- Notification Hell: As we all should understand, every social network is different and they all have their own unique capabilities, technologies and nuances. If you continually put people into notification hell when they share your posts, they WILL share them less frequently.

For example, if someone clicks the like button on one of your posts on Facebook and you always follow that by tagging them in the comment section of your post, you have now put them into notification hell. Every new comment and additional thank you that you make on that post is sending a notification to someone who just liked the post but didn’t comment.  Thank tagging for everything on Facebook will often create a negative feeling that will result in them engaging with you and your posts less often.

It is hard enough to build a community in social media, let alone get that community to see your posts, engage with you and achieve real measurable results. Don’t get caught up in the cycle of new by alienating your existing audience in ways that cause them to stop engaging. Relationships develop over time and giving your community reasons to continue to engage and do so more often, over reasons to stop engaging is crucial to your social media marketing success!

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Filed under Community, Content, Engagement, Facebook, Followers, Marketing, Relationship, Results, Social Media, Social Media Management, Social Media Marketing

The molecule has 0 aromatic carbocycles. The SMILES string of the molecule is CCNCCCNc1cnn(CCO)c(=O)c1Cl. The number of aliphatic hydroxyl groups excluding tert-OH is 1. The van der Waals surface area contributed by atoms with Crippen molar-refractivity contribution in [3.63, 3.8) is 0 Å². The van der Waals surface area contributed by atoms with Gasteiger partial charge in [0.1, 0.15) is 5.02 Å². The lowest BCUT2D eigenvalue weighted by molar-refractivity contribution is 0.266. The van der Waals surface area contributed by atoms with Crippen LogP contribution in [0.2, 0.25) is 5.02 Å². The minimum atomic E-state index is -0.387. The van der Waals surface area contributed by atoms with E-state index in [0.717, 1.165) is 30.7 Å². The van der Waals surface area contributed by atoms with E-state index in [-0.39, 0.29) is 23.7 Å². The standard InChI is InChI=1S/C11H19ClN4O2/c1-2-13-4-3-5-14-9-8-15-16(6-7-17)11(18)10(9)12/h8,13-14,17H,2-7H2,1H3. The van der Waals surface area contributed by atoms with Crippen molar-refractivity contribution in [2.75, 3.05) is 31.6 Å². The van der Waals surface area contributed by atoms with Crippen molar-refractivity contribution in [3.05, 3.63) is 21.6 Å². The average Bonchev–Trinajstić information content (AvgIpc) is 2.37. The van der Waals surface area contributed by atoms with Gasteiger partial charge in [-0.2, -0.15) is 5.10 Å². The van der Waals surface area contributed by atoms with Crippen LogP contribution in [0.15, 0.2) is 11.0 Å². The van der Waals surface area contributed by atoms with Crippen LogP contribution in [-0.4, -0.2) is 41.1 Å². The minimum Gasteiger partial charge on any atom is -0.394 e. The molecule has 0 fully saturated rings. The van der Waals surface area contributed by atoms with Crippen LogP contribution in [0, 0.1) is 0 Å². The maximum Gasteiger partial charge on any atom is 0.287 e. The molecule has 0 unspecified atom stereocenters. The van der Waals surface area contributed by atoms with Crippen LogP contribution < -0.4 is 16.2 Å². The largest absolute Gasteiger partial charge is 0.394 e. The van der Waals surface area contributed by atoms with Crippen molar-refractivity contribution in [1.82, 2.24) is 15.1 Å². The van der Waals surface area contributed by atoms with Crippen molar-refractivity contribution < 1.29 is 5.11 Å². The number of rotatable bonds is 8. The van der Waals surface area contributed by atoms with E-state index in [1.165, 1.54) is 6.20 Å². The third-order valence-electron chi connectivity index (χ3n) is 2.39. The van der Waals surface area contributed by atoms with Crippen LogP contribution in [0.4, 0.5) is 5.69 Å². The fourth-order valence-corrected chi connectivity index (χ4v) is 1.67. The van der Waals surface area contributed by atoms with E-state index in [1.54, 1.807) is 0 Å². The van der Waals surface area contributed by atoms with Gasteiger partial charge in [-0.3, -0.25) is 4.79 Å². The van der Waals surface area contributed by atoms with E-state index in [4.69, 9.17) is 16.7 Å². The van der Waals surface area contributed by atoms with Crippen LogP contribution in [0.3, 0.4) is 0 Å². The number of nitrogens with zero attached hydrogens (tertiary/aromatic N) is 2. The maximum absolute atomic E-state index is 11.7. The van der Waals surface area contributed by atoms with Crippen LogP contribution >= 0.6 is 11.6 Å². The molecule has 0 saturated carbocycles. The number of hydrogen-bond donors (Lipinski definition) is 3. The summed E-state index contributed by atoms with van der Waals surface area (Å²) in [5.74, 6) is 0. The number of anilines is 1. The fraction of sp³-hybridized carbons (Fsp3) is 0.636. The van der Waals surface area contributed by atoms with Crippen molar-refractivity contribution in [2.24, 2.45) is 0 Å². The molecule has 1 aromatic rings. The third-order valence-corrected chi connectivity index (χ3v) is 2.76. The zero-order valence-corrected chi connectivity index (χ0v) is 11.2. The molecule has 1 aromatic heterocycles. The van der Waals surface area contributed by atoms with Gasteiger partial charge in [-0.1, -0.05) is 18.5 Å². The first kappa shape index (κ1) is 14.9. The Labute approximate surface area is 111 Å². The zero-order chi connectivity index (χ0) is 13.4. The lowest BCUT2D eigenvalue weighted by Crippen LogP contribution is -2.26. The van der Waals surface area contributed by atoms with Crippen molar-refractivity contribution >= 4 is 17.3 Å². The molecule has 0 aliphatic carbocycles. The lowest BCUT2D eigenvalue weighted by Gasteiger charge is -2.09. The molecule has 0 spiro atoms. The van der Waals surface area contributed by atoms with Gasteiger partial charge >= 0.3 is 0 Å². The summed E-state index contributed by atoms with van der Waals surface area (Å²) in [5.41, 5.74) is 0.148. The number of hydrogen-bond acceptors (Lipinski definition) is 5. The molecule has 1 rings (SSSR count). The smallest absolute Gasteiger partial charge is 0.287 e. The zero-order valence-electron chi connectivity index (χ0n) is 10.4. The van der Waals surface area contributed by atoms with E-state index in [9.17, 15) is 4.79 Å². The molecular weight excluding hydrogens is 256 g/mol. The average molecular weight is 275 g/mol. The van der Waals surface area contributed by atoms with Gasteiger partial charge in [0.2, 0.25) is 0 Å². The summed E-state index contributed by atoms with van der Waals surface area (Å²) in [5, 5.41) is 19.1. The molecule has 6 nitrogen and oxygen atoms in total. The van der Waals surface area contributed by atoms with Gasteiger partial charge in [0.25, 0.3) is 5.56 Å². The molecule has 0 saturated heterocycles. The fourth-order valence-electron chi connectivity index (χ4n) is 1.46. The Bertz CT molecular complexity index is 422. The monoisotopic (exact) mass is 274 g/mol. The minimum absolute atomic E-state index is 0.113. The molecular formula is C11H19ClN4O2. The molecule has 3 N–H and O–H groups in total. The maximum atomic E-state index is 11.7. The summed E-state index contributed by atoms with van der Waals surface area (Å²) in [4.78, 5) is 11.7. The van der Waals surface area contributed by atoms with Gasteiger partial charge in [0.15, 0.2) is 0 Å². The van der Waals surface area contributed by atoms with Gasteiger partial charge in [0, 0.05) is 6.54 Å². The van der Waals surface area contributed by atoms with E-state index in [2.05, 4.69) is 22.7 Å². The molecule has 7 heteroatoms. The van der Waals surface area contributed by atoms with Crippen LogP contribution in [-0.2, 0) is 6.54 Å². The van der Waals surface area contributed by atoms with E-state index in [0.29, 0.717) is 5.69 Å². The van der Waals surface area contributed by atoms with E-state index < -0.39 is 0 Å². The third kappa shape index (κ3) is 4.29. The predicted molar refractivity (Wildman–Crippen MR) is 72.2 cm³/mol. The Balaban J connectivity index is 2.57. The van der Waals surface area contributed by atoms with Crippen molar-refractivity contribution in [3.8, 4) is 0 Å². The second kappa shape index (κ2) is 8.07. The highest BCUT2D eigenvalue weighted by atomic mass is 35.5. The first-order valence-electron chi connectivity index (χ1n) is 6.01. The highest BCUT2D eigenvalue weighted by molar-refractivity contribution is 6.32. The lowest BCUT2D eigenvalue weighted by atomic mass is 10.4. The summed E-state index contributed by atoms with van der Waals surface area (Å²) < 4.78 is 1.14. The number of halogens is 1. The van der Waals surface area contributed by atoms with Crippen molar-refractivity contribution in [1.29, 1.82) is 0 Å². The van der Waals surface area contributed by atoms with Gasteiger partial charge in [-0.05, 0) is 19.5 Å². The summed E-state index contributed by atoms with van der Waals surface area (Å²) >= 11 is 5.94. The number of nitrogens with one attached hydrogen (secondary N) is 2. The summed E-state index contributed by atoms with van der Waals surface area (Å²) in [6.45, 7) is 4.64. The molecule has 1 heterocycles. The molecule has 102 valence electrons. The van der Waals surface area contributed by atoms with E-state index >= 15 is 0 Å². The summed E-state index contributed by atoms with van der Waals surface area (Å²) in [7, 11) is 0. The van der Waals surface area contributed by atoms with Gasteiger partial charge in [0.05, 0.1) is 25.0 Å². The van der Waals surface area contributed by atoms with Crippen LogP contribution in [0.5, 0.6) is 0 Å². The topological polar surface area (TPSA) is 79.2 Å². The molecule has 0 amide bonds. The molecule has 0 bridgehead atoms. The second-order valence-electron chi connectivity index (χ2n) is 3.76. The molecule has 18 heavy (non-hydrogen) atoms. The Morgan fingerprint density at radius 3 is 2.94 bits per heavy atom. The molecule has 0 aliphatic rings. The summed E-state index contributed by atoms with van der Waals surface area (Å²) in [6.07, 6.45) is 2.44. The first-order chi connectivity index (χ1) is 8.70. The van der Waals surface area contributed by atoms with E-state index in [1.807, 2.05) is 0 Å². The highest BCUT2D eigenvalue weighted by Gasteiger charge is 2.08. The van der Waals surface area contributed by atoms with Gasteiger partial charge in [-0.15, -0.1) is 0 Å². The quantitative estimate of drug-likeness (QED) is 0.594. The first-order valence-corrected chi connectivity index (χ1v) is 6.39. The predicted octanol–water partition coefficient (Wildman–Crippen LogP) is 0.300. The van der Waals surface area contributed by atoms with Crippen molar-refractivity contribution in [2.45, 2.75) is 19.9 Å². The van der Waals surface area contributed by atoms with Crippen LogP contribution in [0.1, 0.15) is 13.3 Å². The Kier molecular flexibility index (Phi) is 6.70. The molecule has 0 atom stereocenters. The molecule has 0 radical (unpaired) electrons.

1 Easy Way To Increase Social Media Engagement Right Away

There are a few things we know about most human beings. Things that make us human and also extremely unique in the animal world. We are certainly creatures of habit we both consciously and unconsciously migrate toward the path of least resistance and embrace activities that make us feel good inside. We also avoid things, activities and people that hurt our feelings consciously or even unconsciously. These unique aspects about people also correlate with our online connections and relationships.

Increase EngagementThis came up Monday on one of my Facebook threads where I posted about sneezing and subsequently popping my neck and back out. Yes, I know I am old, let’s move on shall we? :-)

In this thread, my good friend Rick Cooper made a comment of – “Rick Cooper – Is there anytime you don’t have a computer or mobile device at your fingertips Robert? You’re the fastest responder in the West!” To which I replied, “Robert M. Caruso – When I’m asleep Rick Cooper. Social media is real time. When people comment it’s because they are there, right then. The best way to get fewer comments on your posts over time is to lengthen the time you respond. Guess the best way to get more engagement over time?”